Lactobacilli, despite being consumed in large quantities in the food supply worldwide and residing in the intestine in large amounts, have only rarely been reported as being capable of causing disease. Even rarer are reports of infection linked to ingested Lactobacillus and Saccharomyces species used as probiotics. These rare cases typically occur in immunocompromised individuals. Currently, the greatest evidence of safe use in infants and children, including high-risk populations, has accumulated for Bifidobacteria species. B lactis, B longum, and other Bifidobacteria species have been increasingly used in various weaning foods, infant yogurts, and infant formulas worldwide, with no documented adverse effects. B lactis, in particular, is available worldwide, with approximately 1 million metric tons of yogurt containing B lactis cultures consumed annually. B lactis produces only L-lactate, with no risk of acidosis in infants, and infant formulas containing this organism have been commercialized worldwide for >15 years and consumed by millions of infants, with no reports of adverse effects. We have recently documented the safe long-term intake of varying doses of B lactis ingested by infants, with detailed documentation of viability and intake on a per-kilogram–body weight basis (3). B lactis, alone or in combination with other probiotics, has not shown adverse effects (and has shown some benefits) in prematurely delivered infants (4,5), healthy infants with diarrheal disease (6–10), infants receiving antibiotics (11), and infants born to mothers with HIV disease (12). Clearly, the degree of safety documentation of different probiotic genera and strains is varied and should guide their specific uses for specific target populations.

Regarding regulatory oversight; although the degree of oversight in terms of quality and claims is not ideal for probiotics sold as “supplements” in North America, the regulatory situation is different for probiotics in conventional foods, particularly when they are to be included in infant formulas—such as those used in some clinical trials cited in the Clinical Report. All infant formulas and their individual ingredients, including probiotics, undergo thorough regulatory scrutiny by the US Food and Drug Administration before they can be made commercially available in this country. To use the same example, the appropriateness of specific amounts of viable B lactis (strain Bb12) in infant formula has been exhaustively evaluated by the Food and Drug Administration (13). Formulas with this specific organism, and which follow strict quality control measures, can now be commercialized in the United States for use in healthy infants from birth.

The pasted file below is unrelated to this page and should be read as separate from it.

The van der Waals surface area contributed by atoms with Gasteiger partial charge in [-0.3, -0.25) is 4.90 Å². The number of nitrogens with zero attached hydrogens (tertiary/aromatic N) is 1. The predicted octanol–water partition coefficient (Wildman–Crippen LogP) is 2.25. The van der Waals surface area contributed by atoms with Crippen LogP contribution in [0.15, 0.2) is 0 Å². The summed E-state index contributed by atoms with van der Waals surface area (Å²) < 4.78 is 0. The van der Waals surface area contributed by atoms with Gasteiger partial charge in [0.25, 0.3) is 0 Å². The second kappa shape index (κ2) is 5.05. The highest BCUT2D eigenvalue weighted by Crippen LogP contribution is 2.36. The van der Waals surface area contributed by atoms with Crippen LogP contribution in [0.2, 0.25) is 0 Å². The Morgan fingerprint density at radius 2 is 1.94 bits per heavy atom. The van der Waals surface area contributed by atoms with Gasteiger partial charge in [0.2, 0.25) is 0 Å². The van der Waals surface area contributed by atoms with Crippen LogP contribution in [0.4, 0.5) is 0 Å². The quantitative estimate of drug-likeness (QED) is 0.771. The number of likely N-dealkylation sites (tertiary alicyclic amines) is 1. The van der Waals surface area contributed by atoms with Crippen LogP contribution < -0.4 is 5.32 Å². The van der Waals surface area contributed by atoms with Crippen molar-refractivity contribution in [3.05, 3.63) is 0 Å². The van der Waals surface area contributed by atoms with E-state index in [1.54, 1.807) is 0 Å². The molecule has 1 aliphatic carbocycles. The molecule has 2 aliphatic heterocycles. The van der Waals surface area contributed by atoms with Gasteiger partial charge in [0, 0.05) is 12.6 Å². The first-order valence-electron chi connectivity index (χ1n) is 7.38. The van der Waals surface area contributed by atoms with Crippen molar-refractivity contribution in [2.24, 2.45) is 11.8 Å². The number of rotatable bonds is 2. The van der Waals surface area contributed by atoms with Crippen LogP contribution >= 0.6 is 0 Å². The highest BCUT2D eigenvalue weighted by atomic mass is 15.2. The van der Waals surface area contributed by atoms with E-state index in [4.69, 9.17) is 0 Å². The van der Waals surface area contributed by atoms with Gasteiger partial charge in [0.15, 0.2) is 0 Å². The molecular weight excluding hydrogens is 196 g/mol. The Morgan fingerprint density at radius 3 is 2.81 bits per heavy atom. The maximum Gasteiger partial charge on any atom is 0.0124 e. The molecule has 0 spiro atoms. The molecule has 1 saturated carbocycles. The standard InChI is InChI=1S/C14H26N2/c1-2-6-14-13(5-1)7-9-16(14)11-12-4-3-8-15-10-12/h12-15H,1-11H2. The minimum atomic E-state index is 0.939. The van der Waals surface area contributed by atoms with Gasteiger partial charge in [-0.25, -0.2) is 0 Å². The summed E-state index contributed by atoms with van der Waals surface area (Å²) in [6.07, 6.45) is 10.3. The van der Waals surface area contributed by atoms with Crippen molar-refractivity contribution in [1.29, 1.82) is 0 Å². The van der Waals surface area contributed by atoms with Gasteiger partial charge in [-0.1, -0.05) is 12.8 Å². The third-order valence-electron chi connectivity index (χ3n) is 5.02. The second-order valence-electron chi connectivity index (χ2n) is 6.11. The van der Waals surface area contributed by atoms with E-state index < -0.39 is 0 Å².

As the Clinical Report correctly implies, probiotics are a concept and not a specific microbe in specific amounts with specific effects, benefits, and safety profiles, which is how each of these agents should be reported. A common approach to probiotic use has been as a “therapeutic” product, and often in a “supplement” or a “dose” in a capsule. Although this approach may have demonstrated varying degrees of efficacy for specific therapeutic purposes, the ultimate and probably most effective use of probiotic microbes may lie in their appropriate incorporation into foods, as functional components of our daily diet for general health maintenance and disease prevention, rather than as a new daily pill to fix a health-related problem. Only in this way do we have a realistic chance of modifying our modern, increasingly sterile environment, which appears to be associated with the growing epidemic of immune-related diseases (14).

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© 2007 Lippincott Williams & Wilkins, Inc.